Tracey Moffatt Narratives Installation AGSA

International Art

The international collection showcases European and North American art dating from ancient Rome to the present. There is a large collection of modern British paintings, more than 3,000 European Old Master prints and paintings, 2,000 pieces of decorative art and twenty bronzes by Modernist sculptor Auguste Rodin.

Genres and influences are varied including couture by Iris van Herpen and digital video work by Russia’s AES+F and Japan’s teamLab, sculptures and installations by the Young British Artists, painting by Sean Scully, sculpture by Thomas Hirschhorn. Highlights on display at the time of writing include Berlinde de Bruyckere’s confronting We are all Flesh and Chiharu Shiota’s monumental string work Absence Embodied.

We are all flesh Berlinde de Bruyckere

There are notable works from the Renaissance and Baroque periods, highlighting the artistic advancements in perspective, human anatomy, and the dramatic use of light and color that characterize these eras. The gallery also features a significant selection of Impressionist art, focusing on capturing the transient effects of light with vibrant colors and quick brushstrokes, with pieces by Claude Monet exemplifying this movement’s essence.

Modernism is well represented in the AGSA’s European collection, showcasing the departure from traditional techniques towards innovative uses of color, form, and perspective by artists like Vincent van Gogh and Pablo Picasso.

Asian Art

The Art Gallery of South Australia (AGSA) has a diverse collection of Asian art, which began in 1904. This collection spans across various regions, focusing on the pre-modern art of Japan, Southeast Asia, India, and the Middle East. The collection is comprehensive, encompassing stone, wood, and bronze sculptures, ceramics, textiles, paintings, and decorative arts such as lacquerware. One of the unique aspects of AGSA’s Asian collection is its dedicated galleries, including Australia’s only permanent display of Islamic art. A highlight within the contemporary Asian art section is a series of textiles by Indonesian artist Eko Nugroho​​.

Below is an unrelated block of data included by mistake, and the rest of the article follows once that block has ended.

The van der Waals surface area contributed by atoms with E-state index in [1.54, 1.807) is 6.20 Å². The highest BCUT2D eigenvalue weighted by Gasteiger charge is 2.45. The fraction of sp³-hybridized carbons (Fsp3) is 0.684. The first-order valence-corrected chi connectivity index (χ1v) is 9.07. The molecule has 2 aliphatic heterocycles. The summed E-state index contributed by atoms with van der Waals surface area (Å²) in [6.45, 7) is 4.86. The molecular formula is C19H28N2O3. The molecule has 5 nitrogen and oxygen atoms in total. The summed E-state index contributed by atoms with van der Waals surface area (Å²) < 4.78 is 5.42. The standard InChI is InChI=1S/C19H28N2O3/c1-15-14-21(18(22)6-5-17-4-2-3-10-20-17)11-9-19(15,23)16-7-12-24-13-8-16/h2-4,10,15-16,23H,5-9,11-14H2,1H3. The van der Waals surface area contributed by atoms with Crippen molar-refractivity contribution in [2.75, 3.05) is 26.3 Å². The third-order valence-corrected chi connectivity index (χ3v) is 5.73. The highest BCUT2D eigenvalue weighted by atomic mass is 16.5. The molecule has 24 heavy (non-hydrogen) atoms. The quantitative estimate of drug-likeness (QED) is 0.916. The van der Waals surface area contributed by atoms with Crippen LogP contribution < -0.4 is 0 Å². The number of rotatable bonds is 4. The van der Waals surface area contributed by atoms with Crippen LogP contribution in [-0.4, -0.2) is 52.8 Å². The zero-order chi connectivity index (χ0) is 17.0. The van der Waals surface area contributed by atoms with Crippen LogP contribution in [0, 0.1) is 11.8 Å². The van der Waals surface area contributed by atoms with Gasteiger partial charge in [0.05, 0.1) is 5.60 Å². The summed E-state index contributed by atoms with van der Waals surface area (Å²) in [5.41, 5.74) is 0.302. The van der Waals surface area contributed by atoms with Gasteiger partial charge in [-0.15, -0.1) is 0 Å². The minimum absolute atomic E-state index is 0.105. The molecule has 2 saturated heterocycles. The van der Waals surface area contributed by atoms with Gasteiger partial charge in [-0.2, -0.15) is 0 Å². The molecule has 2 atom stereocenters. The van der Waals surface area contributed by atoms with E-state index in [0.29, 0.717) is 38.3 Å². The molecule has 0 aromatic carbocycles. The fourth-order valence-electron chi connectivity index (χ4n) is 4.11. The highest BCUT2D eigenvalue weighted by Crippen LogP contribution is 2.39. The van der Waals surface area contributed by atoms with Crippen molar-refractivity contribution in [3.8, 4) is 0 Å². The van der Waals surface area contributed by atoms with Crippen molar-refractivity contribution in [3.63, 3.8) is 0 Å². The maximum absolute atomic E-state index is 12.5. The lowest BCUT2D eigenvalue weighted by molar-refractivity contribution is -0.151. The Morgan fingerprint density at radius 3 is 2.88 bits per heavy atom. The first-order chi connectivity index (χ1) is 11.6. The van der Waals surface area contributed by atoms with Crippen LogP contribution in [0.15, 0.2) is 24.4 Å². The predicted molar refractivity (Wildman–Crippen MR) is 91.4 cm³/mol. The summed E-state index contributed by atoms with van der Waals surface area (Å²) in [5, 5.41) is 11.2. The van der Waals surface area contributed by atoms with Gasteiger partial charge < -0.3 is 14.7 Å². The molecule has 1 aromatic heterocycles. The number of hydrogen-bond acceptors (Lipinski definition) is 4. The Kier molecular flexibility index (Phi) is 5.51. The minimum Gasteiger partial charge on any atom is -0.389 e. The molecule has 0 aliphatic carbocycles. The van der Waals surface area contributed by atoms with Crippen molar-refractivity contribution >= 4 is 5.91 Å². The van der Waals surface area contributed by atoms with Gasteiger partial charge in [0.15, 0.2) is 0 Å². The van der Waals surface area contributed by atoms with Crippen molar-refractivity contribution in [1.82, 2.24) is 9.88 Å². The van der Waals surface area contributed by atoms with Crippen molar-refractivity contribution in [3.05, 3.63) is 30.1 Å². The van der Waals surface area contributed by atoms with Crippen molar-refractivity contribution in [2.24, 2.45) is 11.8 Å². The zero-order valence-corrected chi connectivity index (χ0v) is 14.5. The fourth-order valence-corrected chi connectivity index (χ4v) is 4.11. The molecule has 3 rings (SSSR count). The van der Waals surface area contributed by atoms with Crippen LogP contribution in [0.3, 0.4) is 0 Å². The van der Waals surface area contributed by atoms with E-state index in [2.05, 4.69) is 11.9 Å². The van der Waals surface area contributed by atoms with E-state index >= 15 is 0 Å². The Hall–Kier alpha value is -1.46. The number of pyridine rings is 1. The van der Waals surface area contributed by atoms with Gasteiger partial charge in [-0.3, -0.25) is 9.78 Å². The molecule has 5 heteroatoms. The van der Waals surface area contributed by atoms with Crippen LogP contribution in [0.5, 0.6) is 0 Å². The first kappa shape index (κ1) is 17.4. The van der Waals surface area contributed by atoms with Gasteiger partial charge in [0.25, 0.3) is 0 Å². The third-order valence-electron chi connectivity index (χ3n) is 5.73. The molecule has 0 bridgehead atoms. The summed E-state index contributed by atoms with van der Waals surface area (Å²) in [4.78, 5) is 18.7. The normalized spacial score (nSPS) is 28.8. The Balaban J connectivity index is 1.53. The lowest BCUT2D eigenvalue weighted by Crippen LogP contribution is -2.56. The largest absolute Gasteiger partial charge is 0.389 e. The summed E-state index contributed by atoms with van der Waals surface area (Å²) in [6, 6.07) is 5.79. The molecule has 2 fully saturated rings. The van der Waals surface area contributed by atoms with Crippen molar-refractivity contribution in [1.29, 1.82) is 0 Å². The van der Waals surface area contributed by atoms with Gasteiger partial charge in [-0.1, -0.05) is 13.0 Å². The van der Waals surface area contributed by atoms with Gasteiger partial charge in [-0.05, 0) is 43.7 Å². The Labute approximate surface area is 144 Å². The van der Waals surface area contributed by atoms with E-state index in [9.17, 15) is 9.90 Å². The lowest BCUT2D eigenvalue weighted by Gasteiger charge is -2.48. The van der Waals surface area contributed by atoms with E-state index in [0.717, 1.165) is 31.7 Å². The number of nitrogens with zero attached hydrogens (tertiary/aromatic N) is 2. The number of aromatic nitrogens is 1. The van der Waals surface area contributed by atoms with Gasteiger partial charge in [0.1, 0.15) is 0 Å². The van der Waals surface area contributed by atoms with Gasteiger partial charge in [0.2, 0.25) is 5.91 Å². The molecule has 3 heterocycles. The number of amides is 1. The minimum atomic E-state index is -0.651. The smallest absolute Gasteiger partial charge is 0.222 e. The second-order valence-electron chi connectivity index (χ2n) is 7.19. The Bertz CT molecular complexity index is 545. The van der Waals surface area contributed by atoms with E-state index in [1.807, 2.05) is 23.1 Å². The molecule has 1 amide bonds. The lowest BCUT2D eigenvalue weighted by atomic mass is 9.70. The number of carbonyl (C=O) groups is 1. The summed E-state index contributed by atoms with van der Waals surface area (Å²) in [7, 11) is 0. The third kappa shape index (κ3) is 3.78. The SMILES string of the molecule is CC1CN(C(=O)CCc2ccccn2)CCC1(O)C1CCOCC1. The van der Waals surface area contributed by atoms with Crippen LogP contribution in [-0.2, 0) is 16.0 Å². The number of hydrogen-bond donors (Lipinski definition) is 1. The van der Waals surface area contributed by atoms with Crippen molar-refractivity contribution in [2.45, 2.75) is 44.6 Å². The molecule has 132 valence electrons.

Works by Indonesian artist Eko Nugroho

Additionally, the gallery celebrated the remarkable contributions of South Australian barrister Michael Abbott, AO KC, through the exhibition “Interwoven Journeys: The Michael Abbott collection of Asian art.” This exhibition, which ran from December 2022 to July 2023, highlighted Abbott’s fascination with textiles and their cultural significance across South Asia and Southeast Asia. It featured Balinese, Sumatran, and Javanese textiles, including the oldest known complete Indonesian batik textile​​.

In the realm of ceramics, the “Pure Form: Japanese Sculptural Ceramics” exhibition at AGSA offered a glimpse into Japan’s dynamic ceramics culture, showcasing works by Japan’s first generation of female ceramic artists and members of avant-garde groups like Shikōkai and Sōdeisha. This exhibition included monumental sculptures by leading ceramicists, reflecting the limitless pursuit of technical innovation and perfection in Japanese ceramic

Changing Displays

Please note that the Art Gallery of South Australia is continuously expanding, updating its collection and rotating it’s displays. The gallery’s future ambition is to make the entire collection accessible online, allowing visitors to search and explore over 20,000 works online.

Visit the The Art Gallery of South Australia Website